Midge Young’s getting one big party

By now Steven’s Restaurant has arranged for the Midge Young party buffet this Saturday in Princeton to feed up to 400.

Coborn’s, meanwhile, has readied for its catering part, a 10-piece big-band orchestra is scheduled to play, soloists have rehearsed, a skit for the open house has been prepared, and the cake, balloons and flowers have all been ordered.

All to celebrate local resident Midge Young turning 90 on April 19.

This will be no ordinary birthday bash, at least by middle-class standards, that Midge’s son Chuck Young is planning for her. But while Chuck, 60, her only child and her caretaker, acknowledges that this is to be a big party, he doesn’t seem to make a whole lot out of that.

“When someone turns 90, you have a party,” said Chuck matter-of-factly on Monday this week.

Chuck does admit, though, being a bit nervous that this is not an RSVP affair in which organizers could get a fairly close idea on how many plan to show up.

“I wanted to have RSVP, but she (Midge) wouldn’t go along with that,” nor agree to the idea of an invitation-only buffet, Chuck said.

The party is technically open to the public, but it is really meant to be a private party for those who care about Midge, Chuck said as he told about the following plans:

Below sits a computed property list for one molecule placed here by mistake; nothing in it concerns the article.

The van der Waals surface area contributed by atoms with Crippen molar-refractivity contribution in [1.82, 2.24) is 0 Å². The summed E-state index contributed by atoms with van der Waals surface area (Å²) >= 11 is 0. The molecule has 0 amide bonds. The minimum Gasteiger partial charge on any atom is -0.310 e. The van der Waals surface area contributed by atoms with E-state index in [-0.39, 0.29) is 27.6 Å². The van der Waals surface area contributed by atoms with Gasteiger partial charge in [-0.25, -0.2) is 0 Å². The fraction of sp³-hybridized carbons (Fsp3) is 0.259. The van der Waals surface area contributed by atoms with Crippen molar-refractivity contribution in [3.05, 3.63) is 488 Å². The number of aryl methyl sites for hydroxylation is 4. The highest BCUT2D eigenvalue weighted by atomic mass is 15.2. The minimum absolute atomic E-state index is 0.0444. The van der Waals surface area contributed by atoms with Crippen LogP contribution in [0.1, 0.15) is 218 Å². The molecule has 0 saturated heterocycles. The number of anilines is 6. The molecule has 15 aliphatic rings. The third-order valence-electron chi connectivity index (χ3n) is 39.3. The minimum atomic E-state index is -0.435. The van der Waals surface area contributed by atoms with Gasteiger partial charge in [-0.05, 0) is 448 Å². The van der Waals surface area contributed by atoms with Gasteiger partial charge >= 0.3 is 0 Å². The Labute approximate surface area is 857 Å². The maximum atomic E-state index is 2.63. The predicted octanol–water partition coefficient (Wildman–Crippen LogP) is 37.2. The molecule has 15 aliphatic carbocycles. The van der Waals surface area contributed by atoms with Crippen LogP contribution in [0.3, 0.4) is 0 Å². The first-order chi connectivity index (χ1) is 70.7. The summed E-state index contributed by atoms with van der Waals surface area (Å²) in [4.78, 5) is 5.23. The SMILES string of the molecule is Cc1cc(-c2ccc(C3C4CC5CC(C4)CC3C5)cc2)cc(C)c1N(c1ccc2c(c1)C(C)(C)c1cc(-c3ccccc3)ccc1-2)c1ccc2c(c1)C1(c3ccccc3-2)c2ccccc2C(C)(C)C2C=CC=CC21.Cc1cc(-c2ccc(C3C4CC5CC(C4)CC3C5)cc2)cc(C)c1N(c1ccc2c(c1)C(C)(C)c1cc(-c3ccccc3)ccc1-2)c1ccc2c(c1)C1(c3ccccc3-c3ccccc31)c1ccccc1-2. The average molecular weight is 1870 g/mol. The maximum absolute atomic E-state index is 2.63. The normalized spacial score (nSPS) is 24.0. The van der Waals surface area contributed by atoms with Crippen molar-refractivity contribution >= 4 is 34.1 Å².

• Midge Young open house, 1-5 p.m., at the Freshwaters United Methodist Church in Princeton, complete with light lunch catered by Coborn’s.

• One-hour, open-house program starting at 2 p.m. at Freshwaters, with a “Tina and Lena” skit, vocal solos and a photo production tribute to Midge’s friends, living and gone. Chuck says the photo tribute has brought tears to his eyes.

• Midge’s “grand party” at Steven’s Restaurant in downtown Princeton, 5 p.m.-midnight, with buffet dinner 5-8 p.m.

• The grand party dance at Steven’s, featuring the 10-piece big band/swing-style orchestra – Tim Patrick and His Blue Eyes Band – from 8 until midnight.

Chuck is even planning for limousine service in case an attendee is not sober enough to drive from the grand party to their home in the Princeton area.

All this has to cost a lot, and although Chuck wouldn’t give any exact figures, he did say that it will be “in the thousands.” Maybe he shouldn’t have retired from his job last July at Federal Cartridge where he had worked 36 years in the same building in Anoka, he quipped. But the 12-hour shifts got to be too much, he said.

Midge is a widower, her husband Willis “Tud” Young, having been killed in an automobile accident 29 years ago near Princeton. Among the people planning to attend the party is Midge’s longtime friend Lylla Minks who will be 96 in July. Midge and Lylla arrived in Princeton the same year – 1942 – Midge from Onamia and Lylla from Glendorado – and the two worked in different grocery stores in the same building that stood where Ossell’s is now in downtown Princeton.